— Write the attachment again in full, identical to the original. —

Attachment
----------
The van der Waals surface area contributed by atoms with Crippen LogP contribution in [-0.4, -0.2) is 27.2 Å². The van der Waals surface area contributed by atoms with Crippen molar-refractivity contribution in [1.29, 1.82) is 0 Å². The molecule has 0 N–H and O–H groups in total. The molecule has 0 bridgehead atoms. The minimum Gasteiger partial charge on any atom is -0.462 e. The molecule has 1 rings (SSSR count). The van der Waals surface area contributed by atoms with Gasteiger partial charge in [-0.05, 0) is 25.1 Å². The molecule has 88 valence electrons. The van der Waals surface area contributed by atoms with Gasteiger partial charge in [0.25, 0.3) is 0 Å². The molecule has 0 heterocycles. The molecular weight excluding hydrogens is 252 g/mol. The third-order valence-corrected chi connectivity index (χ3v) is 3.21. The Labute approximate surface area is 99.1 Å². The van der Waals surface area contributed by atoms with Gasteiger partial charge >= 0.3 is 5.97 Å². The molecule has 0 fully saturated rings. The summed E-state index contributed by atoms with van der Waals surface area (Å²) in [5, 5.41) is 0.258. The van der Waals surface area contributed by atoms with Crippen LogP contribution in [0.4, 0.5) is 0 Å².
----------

The van der Waals surface area contributed by atoms with Crippen LogP contribution in [-0.4, -0.2) is 27.2 Å². The van der Waals surface area contributed by atoms with Crippen molar-refractivity contribution in [1.29, 1.82) is 0 Å². The molecule has 0 N–H and O–H groups in total. The molecule has 0 bridgehead atoms. The minimum Gasteiger partial charge on any atom is -0.462 e. The molecule has 1 rings (SSSR count). The van der Waals surface area contributed by atoms with Gasteiger partial charge in [-0.05, 0) is 25.1 Å². The molecule has 88 valence electrons. The van der Waals surface area contributed by atoms with Gasteiger partial charge in [0.25, 0.3) is 0 Å². The molecule has 0 heterocycles. The molecular weight excluding hydrogens is 252 g/mol. The third-order valence-corrected chi connectivity index (χ3v) is 3.21. The Labute approximate surface area is 99.1 Å². The van der Waals surface area contributed by atoms with Gasteiger partial charge >= 0.3 is 5.97 Å². The molecule has 0 fully saturated rings. The summed E-state index contributed by atoms with van der Waals surface area (Å²) in [5, 5.41) is 0.258. The van der Waals surface area contributed by atoms with Crippen LogP contribution in [0.4, 0.5) is 0 Å².